USA Today Images

Among Other Things: That Black Hole in Left Field.

Mark Kreidler
May 05, 2017 - 2:53 pm

Loved the Brandon Belt discussion this week.  The conversation raged on Twitter, where the anti-Belters bemoaned his inability to get home from second on a routine single, and the pro-Belters calmly made the case for his year-over-year proven ability to get on base in the first place.


Both sides were right.  Belt gets on base a lot, and he’s slow as Christmas.  Waiting for Belt to get from first to third on that single to right?  Hope you packed a lunch.


But both sides also missed the larger point, which is that they’re looking in the wrong place when it comes to the Giants’ positional roster and its needs.


The question they need to be debating about Brandon Belt is this: Can he play left field on the regular?  And if not, can anybody?


The Giants are starving for outfield help.  Starving for it.  Bruce Bochy keeps reaching into his tattered, empty seed bag, fishing around for something he can plant out there that might take root.


And playing Belt in left, which Bochy already has been forced to do SEVEN times, is as close as the Giants get to yelling “Fire!!” in a crowded theater.  It’s like telling the rest of MLB you’ve quite literally run out of options.


Here’s the lowdown: Hunter Pence can play right field, and he’s okay – not the Pence of yesteryear, but okay.  Center field is batting below .200 collectively; it really doesn’t matter who’s out there. (The currently injured Denard Span: .200.  Gorkys Hernandez: .182.  Drew Stubbs: .095.  And so on.)


And then there’s left, which was once thought to be a Jarrett Parker/Mac Williamson platoon, or perhaps Parker winning the job outright.  Now both are injured, Parker for a long time with a broken collarbone, and Bochy has run guys like Chris Marrero and Aaron Hill out there.  Aaron Hill.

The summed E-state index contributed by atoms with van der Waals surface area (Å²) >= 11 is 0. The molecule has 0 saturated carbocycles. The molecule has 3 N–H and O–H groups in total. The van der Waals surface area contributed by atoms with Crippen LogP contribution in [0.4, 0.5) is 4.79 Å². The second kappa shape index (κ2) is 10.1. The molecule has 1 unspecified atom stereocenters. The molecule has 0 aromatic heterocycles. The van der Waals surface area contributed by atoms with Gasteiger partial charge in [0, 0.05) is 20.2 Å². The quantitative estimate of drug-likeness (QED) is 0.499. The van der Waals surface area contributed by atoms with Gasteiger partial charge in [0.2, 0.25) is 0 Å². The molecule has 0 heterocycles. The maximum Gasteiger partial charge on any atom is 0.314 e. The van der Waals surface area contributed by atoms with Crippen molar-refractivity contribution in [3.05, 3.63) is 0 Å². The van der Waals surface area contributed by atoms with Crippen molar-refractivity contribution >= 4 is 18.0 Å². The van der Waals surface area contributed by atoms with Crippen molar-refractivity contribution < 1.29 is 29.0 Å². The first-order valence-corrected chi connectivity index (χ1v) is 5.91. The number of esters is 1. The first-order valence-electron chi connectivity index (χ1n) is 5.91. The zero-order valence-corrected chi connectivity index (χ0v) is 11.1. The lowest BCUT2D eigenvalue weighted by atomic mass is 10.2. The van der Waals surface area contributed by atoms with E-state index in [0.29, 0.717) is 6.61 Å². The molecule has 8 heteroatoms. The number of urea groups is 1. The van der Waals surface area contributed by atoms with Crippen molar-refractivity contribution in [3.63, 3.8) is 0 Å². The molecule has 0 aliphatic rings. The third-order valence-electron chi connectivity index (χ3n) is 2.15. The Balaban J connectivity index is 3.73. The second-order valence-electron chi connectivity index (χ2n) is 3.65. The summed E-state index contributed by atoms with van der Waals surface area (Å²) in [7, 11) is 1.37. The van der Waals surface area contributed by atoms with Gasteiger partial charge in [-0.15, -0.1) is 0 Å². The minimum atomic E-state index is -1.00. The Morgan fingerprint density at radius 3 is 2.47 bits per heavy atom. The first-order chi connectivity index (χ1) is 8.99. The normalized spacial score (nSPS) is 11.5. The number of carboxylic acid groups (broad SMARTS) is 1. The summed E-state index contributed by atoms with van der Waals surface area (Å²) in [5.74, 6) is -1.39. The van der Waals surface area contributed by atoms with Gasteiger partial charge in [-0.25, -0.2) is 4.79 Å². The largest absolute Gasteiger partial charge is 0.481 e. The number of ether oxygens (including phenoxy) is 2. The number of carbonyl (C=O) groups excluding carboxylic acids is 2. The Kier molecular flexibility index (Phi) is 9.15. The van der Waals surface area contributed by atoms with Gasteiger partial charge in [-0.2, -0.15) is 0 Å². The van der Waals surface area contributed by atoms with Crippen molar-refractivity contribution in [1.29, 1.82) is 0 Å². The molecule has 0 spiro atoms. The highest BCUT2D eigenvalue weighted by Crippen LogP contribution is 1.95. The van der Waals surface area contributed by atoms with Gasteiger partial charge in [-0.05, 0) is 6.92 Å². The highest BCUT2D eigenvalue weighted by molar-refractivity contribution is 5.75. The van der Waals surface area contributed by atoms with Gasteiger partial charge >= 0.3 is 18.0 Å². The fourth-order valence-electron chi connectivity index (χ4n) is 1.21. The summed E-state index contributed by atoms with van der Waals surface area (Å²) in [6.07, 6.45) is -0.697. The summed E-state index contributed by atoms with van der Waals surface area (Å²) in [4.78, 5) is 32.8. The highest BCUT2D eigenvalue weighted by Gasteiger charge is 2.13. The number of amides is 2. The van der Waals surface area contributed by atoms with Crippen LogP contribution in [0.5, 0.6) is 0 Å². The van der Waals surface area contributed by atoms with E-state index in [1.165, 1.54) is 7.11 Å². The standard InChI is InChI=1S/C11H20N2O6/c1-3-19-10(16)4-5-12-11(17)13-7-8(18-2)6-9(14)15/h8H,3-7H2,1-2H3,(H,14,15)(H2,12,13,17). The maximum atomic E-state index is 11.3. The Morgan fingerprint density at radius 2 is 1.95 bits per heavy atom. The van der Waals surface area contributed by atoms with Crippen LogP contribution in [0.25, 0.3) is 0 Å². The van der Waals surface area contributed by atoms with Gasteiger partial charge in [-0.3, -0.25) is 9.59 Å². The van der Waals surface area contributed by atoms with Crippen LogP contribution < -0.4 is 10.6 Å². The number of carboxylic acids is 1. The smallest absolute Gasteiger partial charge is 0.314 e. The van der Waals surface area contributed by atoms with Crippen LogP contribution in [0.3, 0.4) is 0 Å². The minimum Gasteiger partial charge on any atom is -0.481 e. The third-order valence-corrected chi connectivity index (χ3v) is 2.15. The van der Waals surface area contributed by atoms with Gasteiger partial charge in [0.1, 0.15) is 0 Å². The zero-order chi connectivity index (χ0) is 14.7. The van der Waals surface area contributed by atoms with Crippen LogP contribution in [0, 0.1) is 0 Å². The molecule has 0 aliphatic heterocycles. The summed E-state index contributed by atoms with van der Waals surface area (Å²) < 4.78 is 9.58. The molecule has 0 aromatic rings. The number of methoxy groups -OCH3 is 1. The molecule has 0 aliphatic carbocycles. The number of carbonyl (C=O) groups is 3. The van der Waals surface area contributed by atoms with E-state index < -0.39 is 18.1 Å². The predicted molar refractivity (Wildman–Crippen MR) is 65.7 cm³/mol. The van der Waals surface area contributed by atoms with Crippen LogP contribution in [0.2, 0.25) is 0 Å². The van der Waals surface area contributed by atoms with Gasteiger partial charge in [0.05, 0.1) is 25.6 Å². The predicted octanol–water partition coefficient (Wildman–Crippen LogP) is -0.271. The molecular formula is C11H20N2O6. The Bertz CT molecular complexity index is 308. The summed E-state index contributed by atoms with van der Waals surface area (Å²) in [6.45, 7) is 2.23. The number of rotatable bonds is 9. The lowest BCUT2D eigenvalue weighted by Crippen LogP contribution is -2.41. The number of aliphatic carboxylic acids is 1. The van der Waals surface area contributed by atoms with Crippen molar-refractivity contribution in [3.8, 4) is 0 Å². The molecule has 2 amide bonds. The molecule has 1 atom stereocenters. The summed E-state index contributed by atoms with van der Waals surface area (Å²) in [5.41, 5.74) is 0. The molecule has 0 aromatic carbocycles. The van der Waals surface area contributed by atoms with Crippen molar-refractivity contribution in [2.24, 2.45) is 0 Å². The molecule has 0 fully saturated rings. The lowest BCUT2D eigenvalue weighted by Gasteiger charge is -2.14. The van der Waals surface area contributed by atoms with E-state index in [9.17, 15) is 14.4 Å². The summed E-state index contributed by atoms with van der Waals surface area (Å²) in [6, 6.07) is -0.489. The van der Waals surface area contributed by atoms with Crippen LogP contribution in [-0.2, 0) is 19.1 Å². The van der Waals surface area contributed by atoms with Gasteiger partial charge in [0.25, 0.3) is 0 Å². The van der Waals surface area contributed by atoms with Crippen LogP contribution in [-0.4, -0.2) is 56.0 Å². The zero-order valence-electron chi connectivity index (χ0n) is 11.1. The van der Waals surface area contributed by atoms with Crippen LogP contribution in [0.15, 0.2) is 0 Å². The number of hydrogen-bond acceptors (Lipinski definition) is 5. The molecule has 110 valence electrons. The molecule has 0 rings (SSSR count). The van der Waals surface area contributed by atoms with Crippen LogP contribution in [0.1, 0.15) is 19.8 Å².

Multi-position player Eduardo Nunez may ultimately be asked to go do the job.  The Giants acquired Nunez initially to play third base, but it appears those days are over, and they valued his versatility all along.  When Brandon Crawford returns from injury (we keep using that word, injury), he’ll play shortstop and rookie Christian Arroyo will likely take over at third.  It frees up Nunez to be whatever the Giants need him to be on any given day.  He’ll do a lot of that.


And for all the chortling over putting Belt out there sometimes, he actually knows how to play left field and he can do it.  It isn’t ideal.  (Note: “Ideal” is one of those things baseball teams dream about without ever actually experiencing.)


In a perfect world, Buster Posey stays behind the plate and Belt stays at first, thus making the Giants a plus-defensive team at both spots.  In the real world, Posey goes up the line sometimes, and Belt finds the outfield sometimes, and sometimes Bruce Bochy just has to make it up as he goes along.  And that is the state of the Giants in 2017.


Williamson, currently in Sacramento, may at some point be added to the mix.  Same for Austin Slater, a prospect also cooling his heels with the River Cats.  It isn’t as though there is absolutely nothing left to try.


On the other hand, a sense of normalcy in left field may never return.  Why should it?  In the 10 seasons since the Giants said goodbye to Barry Bonds, they’ve started 10 different left fielders on 10 different home opening days.  Maybe normal is this, right here.

Comments ()